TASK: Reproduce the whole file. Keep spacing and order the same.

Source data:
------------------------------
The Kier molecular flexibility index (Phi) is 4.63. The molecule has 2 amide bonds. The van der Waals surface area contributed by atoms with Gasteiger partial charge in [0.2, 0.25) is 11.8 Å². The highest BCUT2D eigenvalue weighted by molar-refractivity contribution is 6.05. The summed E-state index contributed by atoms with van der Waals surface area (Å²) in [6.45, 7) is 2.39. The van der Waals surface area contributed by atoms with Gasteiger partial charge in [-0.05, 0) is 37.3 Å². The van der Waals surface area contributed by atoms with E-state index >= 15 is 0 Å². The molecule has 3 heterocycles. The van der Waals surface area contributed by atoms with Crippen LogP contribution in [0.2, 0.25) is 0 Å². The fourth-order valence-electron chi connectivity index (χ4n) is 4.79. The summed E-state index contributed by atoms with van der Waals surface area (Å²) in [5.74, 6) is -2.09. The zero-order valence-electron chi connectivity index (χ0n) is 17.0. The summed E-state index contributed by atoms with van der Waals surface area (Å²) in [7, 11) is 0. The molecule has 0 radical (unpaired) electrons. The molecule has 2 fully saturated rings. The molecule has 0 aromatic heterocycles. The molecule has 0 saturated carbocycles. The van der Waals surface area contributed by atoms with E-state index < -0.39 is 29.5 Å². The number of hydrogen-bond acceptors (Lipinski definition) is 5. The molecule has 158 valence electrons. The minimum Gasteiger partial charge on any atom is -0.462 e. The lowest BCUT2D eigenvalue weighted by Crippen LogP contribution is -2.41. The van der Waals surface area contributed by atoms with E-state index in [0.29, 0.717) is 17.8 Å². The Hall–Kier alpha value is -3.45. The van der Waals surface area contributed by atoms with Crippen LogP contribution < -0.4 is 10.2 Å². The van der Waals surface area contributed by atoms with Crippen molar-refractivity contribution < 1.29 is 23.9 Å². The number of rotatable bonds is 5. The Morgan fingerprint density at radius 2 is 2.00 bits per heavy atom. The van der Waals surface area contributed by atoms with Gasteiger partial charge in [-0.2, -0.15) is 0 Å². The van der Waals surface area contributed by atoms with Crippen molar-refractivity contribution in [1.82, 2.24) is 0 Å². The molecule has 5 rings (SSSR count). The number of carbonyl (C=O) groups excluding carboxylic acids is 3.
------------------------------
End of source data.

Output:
The Kier molecular flexibility index (Phi) is 4.63. The molecule has 2 amide bonds. The van der Waals surface area contributed by atoms with Gasteiger partial charge in [0.2, 0.25) is 11.8 Å². The highest BCUT2D eigenvalue weighted by molar-refractivity contribution is 6.05. The summed E-state index contributed by atoms with van der Waals surface area (Å²) in [6.45, 7) is 2.39. The van der Waals surface area contributed by atoms with Gasteiger partial charge in [-0.05, 0) is 37.3 Å². The van der Waals surface area contributed by atoms with E-state index >= 15 is 0 Å². The molecule has 3 heterocycles. The van der Waals surface area contributed by atoms with Crippen LogP contribution in [0.2, 0.25) is 0 Å². The fourth-order valence-electron chi connectivity index (χ4n) is 4.79. The summed E-state index contributed by atoms with van der Waals surface area (Å²) in [5.74, 6) is -2.09. The zero-order valence-electron chi connectivity index (χ0n) is 17.0. The summed E-state index contributed by atoms with van der Waals surface area (Å²) in [7, 11) is 0. The molecule has 0 radical (unpaired) electrons. The molecule has 2 fully saturated rings. The molecule has 0 aromatic heterocycles. The molecule has 0 saturated carbocycles. The van der Waals surface area contributed by atoms with E-state index < -0.39 is 29.5 Å². The number of hydrogen-bond acceptors (Lipinski definition) is 5. The molecule has 158 valence electrons. The minimum Gasteiger partial charge on any atom is -0.462 e. The lowest BCUT2D eigenvalue weighted by Crippen LogP contribution is -2.41. The van der Waals surface area contributed by atoms with E-state index in [0.29, 0.717) is 17.8 Å². The Hall–Kier alpha value is -3.45. The van der Waals surface area contributed by atoms with Crippen LogP contribution < -0.4 is 10.2 Å². The van der Waals surface area contributed by atoms with Crippen molar-refractivity contribution < 1.29 is 23.9 Å². The number of rotatable bonds is 5. The Morgan fingerprint density at radius 2 is 2.00 bits per heavy atom. The van der Waals surface area contributed by atoms with Gasteiger partial charge in [-0.2, -0.15) is 0 Å². The van der Waals surface area contributed by atoms with Crippen molar-refractivity contribution in [1.82, 2.24) is 0 Å². The molecule has 5 rings (SSSR count). The number of carbonyl (C=O) groups excluding carboxylic acids is 3.